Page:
HELENA — In Montana’s 2020 U.S. Senate race, incumbent Republican Steve Daines has a huge head start on campaign money — including $1.5 million from political action committees, or more than a third of his donations.
And in the battle for Montana’s open U.S. House seat, Democrat Kathleen Williams is the early fundraising leader, garnering $431,000 almost entirely from individuals so far this year.
The U.S. Senate and House races, along with the contest for an open governor’s seat, are the marquee 2020 election events in Montana, with multiple candidates and significant fundraising under way a year before the primary election.
MTN News analyzed the source and nature of the early money in the Senate and House races. Here’s what we found:
Daines, who’s running for re-election to a second term in 2020, apparently won’t have a high-profile opponent next year — but he’s still been busy collecting campaign cash.
In the first six months of this year, Daines raised $2.6 million, pushing his total campaign fundraising to $4 million since he took office in 2015.
About 37 percent of that money is from political-action committees, or PACs, almost all of which represent business interests.
But he’s also raised about $2.4 million from individuals since 2015, including at least $600,000 from Montanans, or 15 percent of his total.
Daines likely has received additional donations from Montanans, among the $295,000 “unitemized” donors, who are people that give less than $200. Federal law doesn’t require campaigns to identify these donors in detail.
Residents of California, Texas, New York and the Washington, D.C., area combined to give Daines $700,000, or 17.5 percent of his total.
The only Democratic U.S. Senate candidate to report any fundraising so far — Helena Mayor Wilmot Collins — took in about $92,000 in the seven weeks ending June 30. His funds included $28,000 from Montanans and $40,500 from unitemized individuals. The remainder came from residents of nine other states and Washington, D.C.
Daines ended the second quarter with $3.5 million in his campaign account — compared to just $52,500 for Collins, or 1.5 percent of Daines’ bankroll.
The only other Democrat in the race, John Mues of Loma, declared his candidacy last week and doesn’t file his first fundraising report until October.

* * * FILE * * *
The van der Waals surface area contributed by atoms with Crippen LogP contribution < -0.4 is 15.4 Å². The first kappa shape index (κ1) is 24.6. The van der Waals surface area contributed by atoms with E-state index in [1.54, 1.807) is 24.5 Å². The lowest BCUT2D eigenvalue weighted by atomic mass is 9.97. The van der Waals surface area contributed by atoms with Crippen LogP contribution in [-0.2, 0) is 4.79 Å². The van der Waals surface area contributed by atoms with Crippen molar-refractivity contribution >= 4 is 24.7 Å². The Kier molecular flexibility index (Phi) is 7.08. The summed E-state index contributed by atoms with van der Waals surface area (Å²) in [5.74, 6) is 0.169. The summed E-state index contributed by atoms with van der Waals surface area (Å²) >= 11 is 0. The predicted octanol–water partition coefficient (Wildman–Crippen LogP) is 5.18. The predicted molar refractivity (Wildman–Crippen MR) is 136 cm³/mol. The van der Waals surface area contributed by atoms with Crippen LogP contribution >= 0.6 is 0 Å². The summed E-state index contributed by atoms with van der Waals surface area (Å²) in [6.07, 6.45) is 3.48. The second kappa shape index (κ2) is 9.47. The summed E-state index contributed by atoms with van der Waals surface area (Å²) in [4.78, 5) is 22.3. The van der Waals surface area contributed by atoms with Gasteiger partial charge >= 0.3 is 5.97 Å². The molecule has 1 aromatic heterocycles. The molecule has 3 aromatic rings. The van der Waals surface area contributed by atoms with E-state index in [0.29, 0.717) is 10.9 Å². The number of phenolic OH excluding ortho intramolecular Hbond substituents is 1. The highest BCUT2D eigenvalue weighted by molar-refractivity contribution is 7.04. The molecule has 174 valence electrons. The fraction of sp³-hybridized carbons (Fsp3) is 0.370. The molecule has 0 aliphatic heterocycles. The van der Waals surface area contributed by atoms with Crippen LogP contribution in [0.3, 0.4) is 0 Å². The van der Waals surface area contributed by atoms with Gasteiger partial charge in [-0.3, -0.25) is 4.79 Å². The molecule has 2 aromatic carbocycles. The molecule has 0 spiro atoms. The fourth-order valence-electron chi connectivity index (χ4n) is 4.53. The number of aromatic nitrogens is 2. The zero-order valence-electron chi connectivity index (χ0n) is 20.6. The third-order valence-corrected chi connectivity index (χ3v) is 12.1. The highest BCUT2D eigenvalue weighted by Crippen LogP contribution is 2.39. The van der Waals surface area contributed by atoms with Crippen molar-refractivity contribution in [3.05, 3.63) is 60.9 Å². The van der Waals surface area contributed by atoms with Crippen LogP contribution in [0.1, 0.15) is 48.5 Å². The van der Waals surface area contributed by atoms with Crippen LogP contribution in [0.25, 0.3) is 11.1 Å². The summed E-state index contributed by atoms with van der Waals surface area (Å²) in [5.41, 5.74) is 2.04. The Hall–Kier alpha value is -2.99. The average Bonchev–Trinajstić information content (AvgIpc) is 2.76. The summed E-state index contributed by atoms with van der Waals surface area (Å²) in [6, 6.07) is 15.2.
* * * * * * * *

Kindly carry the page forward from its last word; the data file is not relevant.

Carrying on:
MTN News has learned that other Democrats are still considering whether to enter the Senate race.
Williams, who ran for this seat in 2018 and lost to incumbent Republican Greg Gianforte by five percentage points, launched her campaign in mid-April, after a brief exploratory effort.
Since her campaign began, the former state representative from Bozeman has raised $395,000 from individuals. She also has transferred $20,800 raised from individuals by her exploratory campaign and a $15,000 refund from a media “overbuy” from her last campaign.
Williams hasn’t accepted any money from PACs.
At least $208,000 of her money has come from Montanans, or 53 percent of her total. The campaign also took in $135,500 from unitemized donors, which included some money from Montana.
Like most Democrats, Williams is using the Internet campaign fundraising aggregator Act Blue to raise money from small donors in Montana and across the country. According to her report, at least $191,000 of her donations came via Act Blue.
Another Democrat in the race, state Rep. Tom Winter of Missoula, raised $133,600 since he entered the race in early April.
Winter had a $5,000 donation from the PAC representing anesthesiologists, but the remainder of his funds came from individuals, including at least $18,000 from Montanans.
At least 31 percent of his money — $42,000 — came from residents of Kansas or Missouri. Winter is from Kansas City and moved to Missoula about 10 years ago.
The third Democrat in the race, rancher Matt Rains of Simms, announced last week and doesn’t have to file his first report until October.
The four Republicans running for this seat all entered the contest within the past month — but that hasn’t prevented some of the from getting a jump in the fundraising game.
State Auditor Matt Rosendale, who lost the 2018 U.S. Senate race to Democratic Sen. Jon Tester, reported raising $195,000 from donors in the final two weeks of June, when he announced his candidacy.
About $55,000 of his funds came from Montanans, or nearly 30 percent. The remainder came from residents of 22 other states, including $32,000 from Florida and $25,000 from California.
Rosendale also booked a $68,000 refund from a media overbuy from his 2018 Senate campaign and had $6,500 from PACs.
Secretary of State Corey Stapleton raised $108,000 during the same time period, and nearly 85 percent of his money came from the pockets of Montanans.
The other Republicans in this race are Helena farmer-rancher Joe Dooling and Corvallis Superintendent of Schools Tim Johnson.
Dooling became a candidate four days before the finance-report filing deadline, and had less than $5,000 in donations, so he didn’t have to file a report. Johnson entered the race last week, so his first report isn’t due until October.